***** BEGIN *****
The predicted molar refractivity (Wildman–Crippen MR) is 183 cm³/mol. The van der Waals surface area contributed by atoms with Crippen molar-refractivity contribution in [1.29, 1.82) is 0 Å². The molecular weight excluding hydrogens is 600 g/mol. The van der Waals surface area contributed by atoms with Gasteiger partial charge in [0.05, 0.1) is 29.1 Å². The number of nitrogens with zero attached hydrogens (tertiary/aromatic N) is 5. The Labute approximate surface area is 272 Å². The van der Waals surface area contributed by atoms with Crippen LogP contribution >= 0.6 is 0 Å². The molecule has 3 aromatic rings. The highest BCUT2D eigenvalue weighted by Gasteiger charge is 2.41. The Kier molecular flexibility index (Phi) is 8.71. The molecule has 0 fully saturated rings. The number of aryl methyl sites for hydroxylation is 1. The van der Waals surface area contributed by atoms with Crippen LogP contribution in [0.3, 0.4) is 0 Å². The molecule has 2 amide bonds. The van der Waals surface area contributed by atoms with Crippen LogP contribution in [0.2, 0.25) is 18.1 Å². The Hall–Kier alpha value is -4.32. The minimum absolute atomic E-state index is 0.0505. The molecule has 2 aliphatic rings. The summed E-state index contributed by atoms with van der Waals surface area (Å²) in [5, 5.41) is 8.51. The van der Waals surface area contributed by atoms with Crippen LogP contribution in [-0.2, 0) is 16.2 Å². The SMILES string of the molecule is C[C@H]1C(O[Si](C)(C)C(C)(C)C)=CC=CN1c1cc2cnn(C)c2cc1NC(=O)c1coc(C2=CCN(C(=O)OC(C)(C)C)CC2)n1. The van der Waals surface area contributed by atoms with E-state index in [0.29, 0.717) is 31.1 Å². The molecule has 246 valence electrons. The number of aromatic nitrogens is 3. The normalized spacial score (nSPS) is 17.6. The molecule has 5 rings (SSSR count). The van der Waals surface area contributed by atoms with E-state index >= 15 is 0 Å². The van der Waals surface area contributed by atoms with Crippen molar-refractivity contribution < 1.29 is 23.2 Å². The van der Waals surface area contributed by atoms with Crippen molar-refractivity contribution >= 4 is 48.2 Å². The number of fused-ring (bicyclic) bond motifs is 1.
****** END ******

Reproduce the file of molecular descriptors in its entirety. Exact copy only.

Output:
The predicted molar refractivity (Wildman–Crippen MR) is 183 cm³/mol. The van der Waals surface area contributed by atoms with Crippen molar-refractivity contribution in [1.29, 1.82) is 0 Å². The molecular weight excluding hydrogens is 600 g/mol. The van der Waals surface area contributed by atoms with Gasteiger partial charge in [0.05, 0.1) is 29.1 Å². The number of nitrogens with zero attached hydrogens (tertiary/aromatic N) is 5. The Labute approximate surface area is 272 Å². The van der Waals surface area contributed by atoms with Crippen LogP contribution >= 0.6 is 0 Å². The molecule has 3 aromatic rings. The highest BCUT2D eigenvalue weighted by Gasteiger charge is 2.41. The Kier molecular flexibility index (Phi) is 8.71. The molecule has 0 fully saturated rings. The number of aryl methyl sites for hydroxylation is 1. The van der Waals surface area contributed by atoms with Crippen LogP contribution in [0.3, 0.4) is 0 Å². The molecule has 2 amide bonds. The van der Waals surface area contributed by atoms with Crippen LogP contribution in [0.2, 0.25) is 18.1 Å². The Hall–Kier alpha value is -4.32. The minimum absolute atomic E-state index is 0.0505. The molecule has 2 aliphatic rings. The summed E-state index contributed by atoms with van der Waals surface area (Å²) in [5, 5.41) is 8.51. The van der Waals surface area contributed by atoms with Crippen LogP contribution in [-0.2, 0) is 16.2 Å². The SMILES string of the molecule is C[C@H]1C(O[Si](C)(C)C(C)(C)C)=CC=CN1c1cc2cnn(C)c2cc1NC(=O)c1coc(C2=CCN(C(=O)OC(C)(C)C)CC2)n1. The van der Waals surface area contributed by atoms with E-state index in [0.29, 0.717) is 31.1 Å². The molecule has 246 valence electrons. The number of aromatic nitrogens is 3. The normalized spacial score (nSPS) is 17.6. The molecule has 5 rings (SSSR count). The van der Waals surface area contributed by atoms with E-state index >= 15 is 0 Å². The van der Waals surface area contributed by atoms with Crippen molar-refractivity contribution < 1.29 is 23.2 Å². The van der Waals surface area contributed by atoms with Crippen molar-refractivity contribution >= 4 is 48.2 Å². The number of fused-ring (bicyclic) bond motifs is 1.